- Shopping Bag ( 0 items )
This classic book offers a lively and penetrating analysis of what the overland journey was really like for midwestern farm families in the mid-1800s. Through the subtle use of contemporary diaries, memoirs, and even folk songs, John Mack Faragher dispels the common stereotypes of male and female roles and reveals the dynamic of pioneer family relationships. This edition includes a new preface in which Faragher looks back on the social context in which he formulated his original thesis and provides a new supplemental bibliography.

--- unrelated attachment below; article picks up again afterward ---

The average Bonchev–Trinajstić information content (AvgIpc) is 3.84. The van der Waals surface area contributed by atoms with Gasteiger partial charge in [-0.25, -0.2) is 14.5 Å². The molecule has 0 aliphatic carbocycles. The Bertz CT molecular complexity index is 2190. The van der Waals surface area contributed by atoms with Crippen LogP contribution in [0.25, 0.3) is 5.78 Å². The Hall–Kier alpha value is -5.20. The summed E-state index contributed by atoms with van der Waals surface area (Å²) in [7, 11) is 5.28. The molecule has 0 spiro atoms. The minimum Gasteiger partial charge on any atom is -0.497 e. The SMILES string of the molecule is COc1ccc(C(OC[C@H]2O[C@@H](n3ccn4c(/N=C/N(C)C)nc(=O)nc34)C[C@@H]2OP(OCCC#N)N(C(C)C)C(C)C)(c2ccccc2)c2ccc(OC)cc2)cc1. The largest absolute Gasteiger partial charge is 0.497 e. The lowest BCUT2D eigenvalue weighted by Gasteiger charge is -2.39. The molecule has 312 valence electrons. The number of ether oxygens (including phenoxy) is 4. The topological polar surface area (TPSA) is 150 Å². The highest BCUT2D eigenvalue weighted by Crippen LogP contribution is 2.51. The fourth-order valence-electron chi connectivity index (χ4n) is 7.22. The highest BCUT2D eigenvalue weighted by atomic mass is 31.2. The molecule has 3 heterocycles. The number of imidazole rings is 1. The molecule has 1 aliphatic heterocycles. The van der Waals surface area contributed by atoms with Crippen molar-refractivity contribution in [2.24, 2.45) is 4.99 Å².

Praise for the earlier edition:
“Faragher has made excellent use of the Overland Trail materials, using them to illuminate the society the emigrants left as well as the one they constructed en route. His study should be important to a wide range of readers, especially those interested in family history, migration and western history, and women’s history.”—Kathryn Kish Sklar
“An enlightening study.”—American West
“A helpful study which not only illuminates the daily life of rural Americans but which also begins to compensate for the male orientation of so much of western history.”—Journal of Social History
Winner of the 1980 Frederick Jackson Turner Award offered by the Organization of American Historians.